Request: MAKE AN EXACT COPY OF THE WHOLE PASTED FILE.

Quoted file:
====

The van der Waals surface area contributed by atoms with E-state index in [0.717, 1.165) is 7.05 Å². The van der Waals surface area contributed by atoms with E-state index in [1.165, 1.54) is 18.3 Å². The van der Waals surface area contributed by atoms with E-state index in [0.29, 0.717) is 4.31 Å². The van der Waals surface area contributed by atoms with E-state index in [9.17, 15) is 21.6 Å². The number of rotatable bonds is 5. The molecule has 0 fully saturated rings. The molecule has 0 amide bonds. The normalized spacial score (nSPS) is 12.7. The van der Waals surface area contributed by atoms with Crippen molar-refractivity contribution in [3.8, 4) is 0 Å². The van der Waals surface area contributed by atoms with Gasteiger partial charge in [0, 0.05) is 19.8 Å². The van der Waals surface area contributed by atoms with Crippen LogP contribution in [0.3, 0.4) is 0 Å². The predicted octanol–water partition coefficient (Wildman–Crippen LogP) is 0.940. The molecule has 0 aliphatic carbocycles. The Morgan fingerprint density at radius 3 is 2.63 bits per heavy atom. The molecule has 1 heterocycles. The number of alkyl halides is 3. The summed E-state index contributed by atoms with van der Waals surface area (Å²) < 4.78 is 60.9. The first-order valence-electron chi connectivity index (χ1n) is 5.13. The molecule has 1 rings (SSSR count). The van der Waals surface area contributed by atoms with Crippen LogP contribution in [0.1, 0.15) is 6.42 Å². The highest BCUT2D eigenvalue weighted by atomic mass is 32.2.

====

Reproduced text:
The van der Waals surface area contributed by atoms with E-state index in [0.717, 1.165) is 7.05 Å². The van der Waals surface area contributed by atoms with E-state index in [1.165, 1.54) is 18.3 Å². The van der Waals surface area contributed by atoms with E-state index in [0.29, 0.717) is 4.31 Å². The van der Waals surface area contributed by atoms with E-state index in [9.17, 15) is 21.6 Å². The number of rotatable bonds is 5. The molecule has 0 fully saturated rings. The molecule has 0 amide bonds. The normalized spacial score (nSPS) is 12.7. The van der Waals surface area contributed by atoms with Crippen molar-refractivity contribution in [3.8, 4) is 0 Å². The van der Waals surface area contributed by atoms with Gasteiger partial charge in [0, 0.05) is 19.8 Å². The van der Waals surface area contributed by atoms with Crippen LogP contribution in [0.3, 0.4) is 0 Å². The predicted octanol–water partition coefficient (Wildman–Crippen LogP) is 0.940. The molecule has 0 aliphatic carbocycles. The Morgan fingerprint density at radius 3 is 2.63 bits per heavy atom. The molecule has 1 heterocycles. The number of alkyl halides is 3. The summed E-state index contributed by atoms with van der Waals surface area (Å²) < 4.78 is 60.9. The first-order valence-electron chi connectivity index (χ1n) is 5.13. The molecule has 1 rings (SSSR count). The van der Waals surface area contributed by atoms with Crippen LogP contribution in [0.1, 0.15) is 6.42 Å². The highest BCUT2D eigenvalue weighted by atomic mass is 32.2.